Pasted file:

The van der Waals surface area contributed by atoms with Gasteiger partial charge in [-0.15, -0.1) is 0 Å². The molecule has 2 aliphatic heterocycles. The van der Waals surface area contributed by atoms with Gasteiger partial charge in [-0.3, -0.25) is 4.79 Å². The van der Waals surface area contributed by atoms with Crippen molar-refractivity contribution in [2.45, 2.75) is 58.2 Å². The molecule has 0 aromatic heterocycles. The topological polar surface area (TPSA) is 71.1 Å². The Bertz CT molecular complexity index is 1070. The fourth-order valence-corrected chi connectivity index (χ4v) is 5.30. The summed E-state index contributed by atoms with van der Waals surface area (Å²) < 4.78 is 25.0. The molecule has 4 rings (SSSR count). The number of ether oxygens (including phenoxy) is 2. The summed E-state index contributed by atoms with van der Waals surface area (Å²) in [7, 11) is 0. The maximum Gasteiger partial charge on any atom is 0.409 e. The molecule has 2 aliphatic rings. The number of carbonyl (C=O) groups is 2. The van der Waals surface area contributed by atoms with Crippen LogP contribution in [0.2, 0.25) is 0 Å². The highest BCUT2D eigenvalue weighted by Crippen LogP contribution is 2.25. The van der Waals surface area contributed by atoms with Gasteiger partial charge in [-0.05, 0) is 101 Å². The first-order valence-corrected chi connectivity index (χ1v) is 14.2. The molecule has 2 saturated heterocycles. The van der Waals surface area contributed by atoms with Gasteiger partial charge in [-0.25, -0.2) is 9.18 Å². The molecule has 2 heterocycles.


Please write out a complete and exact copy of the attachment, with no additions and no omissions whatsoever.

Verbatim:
The van der Waals surface area contributed by atoms with Gasteiger partial charge in [-0.15, -0.1) is 0 Å². The molecule has 2 aliphatic heterocycles. The van der Waals surface area contributed by atoms with Gasteiger partial charge in [-0.3, -0.25) is 4.79 Å². The van der Waals surface area contributed by atoms with Crippen molar-refractivity contribution in [2.45, 2.75) is 58.2 Å². The molecule has 0 aromatic heterocycles. The topological polar surface area (TPSA) is 71.1 Å². The Bertz CT molecular complexity index is 1070. The fourth-order valence-corrected chi connectivity index (χ4v) is 5.30. The summed E-state index contributed by atoms with van der Waals surface area (Å²) < 4.78 is 25.0. The molecule has 4 rings (SSSR count). The number of ether oxygens (including phenoxy) is 2. The summed E-state index contributed by atoms with van der Waals surface area (Å²) in [7, 11) is 0. The maximum Gasteiger partial charge on any atom is 0.409 e. The molecule has 2 aliphatic rings. The number of carbonyl (C=O) groups is 2. The van der Waals surface area contributed by atoms with Crippen LogP contribution in [0.2, 0.25) is 0 Å². The highest BCUT2D eigenvalue weighted by Crippen LogP contribution is 2.25. The van der Waals surface area contributed by atoms with Gasteiger partial charge in [-0.05, 0) is 101 Å². The first-order valence-corrected chi connectivity index (χ1v) is 14.2. The molecule has 2 saturated heterocycles. The van der Waals surface area contributed by atoms with Gasteiger partial charge in [-0.25, -0.2) is 9.18 Å². The molecule has 2 heterocycles.